ALSO READGovt. looks for timely implementation as GST Council clears State, Union Territory GST GST rates finalised for services; education, healthcare exempt Foodgrains, common-use products to get cheaper as GST Council decides service tax rate Differentiated tax in GST good for beverages sector: Coca-Cola India finalises four GST rates for services
Buying an insurance cover will become an expensive proposition from July 1 with the GST Council deciding to club it with the financial services sector and taxing it at 18 per cent under the GST regime. Currently, service tax on insurance sector is about 15 per cent including cess. "The GST rate for insurance, clubbed with financial services has been announced at 18 per cent.
This will increase the incidence of tax for customers from the existing 15% to 18 per cent," said Gopal Balachandran, Chief Financial Officer, ICICI Lombard. He added that the industry has also been seeking removal of exemption and the details in terms of announcement of the exemption list is awaited, he added. Senior Executive Director of Star Health and Allied Insurance, S Prakash said health insurance is no more a business proposition, it is a social necessity. "An attractive GST would have further influenced insurance penetration but the industry is still geared up to take the growth further with rise in life expectancy, per capita income, financial literacy and medical advancement in India," said Prakash. PwC India's Joydeep K Roy said considering the low penetration of insurance in India, micro insurance (by regulator definition) or certain instances below a threshold need to be exempt from GST." Commenting on the outcome of the GST Council meeting, Krishan Arora of Grant Thornton India LLP said while grandfathering of most of the existing service exemptions like education, healthcare is a welcome move for these sectors, the same could also result in possible increase in cost of such services due to increase in overall tax structure on procurements. Saloni Roy, Senior Director, Deloitte Haskins and Sells LLP said service providers are expected to have a more complex compliance environment under GST as compared to the current service tax compliance regime.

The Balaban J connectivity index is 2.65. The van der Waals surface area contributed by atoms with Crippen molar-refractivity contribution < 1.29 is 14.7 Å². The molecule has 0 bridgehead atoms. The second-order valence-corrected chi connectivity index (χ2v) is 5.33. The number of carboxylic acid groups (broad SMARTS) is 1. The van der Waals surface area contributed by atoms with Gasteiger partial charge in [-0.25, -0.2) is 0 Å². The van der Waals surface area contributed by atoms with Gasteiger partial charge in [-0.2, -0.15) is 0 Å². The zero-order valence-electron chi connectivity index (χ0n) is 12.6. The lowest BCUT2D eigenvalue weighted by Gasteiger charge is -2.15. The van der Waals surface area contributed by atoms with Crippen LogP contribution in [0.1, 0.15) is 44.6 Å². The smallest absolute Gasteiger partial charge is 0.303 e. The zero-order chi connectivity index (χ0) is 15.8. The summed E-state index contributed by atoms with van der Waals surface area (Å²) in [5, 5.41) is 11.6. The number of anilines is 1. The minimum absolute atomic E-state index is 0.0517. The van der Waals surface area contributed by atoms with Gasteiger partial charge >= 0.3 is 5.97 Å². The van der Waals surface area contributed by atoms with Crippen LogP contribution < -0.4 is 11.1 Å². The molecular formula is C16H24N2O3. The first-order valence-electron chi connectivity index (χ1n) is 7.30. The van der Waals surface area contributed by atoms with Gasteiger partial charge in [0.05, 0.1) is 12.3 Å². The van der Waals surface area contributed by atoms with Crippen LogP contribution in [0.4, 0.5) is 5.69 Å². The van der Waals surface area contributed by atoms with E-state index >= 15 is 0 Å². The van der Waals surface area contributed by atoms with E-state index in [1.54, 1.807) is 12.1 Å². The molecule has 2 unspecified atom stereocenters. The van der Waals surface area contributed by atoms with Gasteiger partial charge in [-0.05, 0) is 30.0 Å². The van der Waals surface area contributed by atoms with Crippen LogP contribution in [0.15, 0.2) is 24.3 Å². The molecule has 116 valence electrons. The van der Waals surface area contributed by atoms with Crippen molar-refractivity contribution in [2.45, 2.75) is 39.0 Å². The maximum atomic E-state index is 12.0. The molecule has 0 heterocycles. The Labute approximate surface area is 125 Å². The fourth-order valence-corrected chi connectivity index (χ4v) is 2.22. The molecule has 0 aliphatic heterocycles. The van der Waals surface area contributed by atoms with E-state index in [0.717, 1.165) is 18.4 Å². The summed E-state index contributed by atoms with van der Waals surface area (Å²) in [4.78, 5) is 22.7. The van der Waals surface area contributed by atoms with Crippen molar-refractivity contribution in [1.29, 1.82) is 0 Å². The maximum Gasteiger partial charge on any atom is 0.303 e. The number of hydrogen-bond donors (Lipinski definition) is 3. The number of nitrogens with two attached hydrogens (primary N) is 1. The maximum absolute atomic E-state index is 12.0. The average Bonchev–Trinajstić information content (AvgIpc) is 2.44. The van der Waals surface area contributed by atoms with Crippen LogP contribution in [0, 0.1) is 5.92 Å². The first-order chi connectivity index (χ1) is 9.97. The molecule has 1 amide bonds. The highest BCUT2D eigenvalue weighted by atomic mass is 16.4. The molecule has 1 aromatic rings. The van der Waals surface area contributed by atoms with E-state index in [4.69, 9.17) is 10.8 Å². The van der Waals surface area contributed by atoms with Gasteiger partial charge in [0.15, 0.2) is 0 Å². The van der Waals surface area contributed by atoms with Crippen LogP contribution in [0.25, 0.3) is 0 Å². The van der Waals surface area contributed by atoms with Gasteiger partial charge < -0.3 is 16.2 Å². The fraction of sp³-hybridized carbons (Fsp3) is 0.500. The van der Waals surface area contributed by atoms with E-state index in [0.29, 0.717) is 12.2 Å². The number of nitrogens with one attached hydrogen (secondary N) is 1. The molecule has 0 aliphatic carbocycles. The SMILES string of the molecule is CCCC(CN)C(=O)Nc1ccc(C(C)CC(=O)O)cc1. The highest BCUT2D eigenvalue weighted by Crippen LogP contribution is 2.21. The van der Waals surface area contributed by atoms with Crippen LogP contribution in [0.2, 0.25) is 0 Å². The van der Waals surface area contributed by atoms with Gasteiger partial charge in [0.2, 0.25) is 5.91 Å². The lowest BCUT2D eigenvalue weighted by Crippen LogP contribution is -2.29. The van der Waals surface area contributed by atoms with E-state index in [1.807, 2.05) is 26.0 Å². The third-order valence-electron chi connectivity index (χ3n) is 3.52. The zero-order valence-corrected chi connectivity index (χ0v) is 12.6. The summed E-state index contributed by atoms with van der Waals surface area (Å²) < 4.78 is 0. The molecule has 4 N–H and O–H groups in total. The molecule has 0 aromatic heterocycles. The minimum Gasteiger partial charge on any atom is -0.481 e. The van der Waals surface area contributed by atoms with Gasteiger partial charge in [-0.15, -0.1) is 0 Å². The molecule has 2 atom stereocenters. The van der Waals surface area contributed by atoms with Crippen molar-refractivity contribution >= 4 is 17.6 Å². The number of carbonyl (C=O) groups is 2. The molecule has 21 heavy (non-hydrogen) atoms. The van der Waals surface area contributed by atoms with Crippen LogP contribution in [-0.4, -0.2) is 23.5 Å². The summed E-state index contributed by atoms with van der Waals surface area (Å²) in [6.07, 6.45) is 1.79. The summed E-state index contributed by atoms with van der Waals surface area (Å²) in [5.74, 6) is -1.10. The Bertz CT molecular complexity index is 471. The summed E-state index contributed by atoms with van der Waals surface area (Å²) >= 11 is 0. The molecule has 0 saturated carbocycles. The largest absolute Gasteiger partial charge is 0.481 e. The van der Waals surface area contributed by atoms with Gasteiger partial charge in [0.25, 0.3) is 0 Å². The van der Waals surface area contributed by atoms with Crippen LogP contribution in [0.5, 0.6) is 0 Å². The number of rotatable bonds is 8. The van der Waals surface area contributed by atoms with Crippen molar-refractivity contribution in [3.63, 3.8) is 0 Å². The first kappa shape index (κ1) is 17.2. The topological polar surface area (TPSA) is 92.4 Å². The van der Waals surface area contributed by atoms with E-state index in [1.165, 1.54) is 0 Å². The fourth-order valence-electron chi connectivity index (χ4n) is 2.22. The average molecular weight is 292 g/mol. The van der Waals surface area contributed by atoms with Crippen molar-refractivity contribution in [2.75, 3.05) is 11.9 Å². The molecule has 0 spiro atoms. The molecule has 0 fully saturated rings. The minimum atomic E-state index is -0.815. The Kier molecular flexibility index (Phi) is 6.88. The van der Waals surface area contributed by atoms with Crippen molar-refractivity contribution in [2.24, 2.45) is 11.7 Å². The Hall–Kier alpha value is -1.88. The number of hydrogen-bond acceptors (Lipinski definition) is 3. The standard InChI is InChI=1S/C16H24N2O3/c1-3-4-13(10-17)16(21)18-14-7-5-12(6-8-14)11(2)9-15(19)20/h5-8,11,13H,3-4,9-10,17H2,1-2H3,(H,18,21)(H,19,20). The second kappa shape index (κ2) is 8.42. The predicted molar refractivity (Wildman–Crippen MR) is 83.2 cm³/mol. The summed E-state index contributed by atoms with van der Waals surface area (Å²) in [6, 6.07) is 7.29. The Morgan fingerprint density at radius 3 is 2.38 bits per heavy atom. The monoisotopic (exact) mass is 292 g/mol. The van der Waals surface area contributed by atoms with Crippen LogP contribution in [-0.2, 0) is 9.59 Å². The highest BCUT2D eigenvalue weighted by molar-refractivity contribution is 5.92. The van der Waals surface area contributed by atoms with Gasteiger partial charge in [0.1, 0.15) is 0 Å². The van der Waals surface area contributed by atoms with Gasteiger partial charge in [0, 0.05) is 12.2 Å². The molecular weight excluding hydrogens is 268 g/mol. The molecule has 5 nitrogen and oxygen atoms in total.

(This story has not been edited by Business Standard staff and is auto-generated from a syndicated feed.)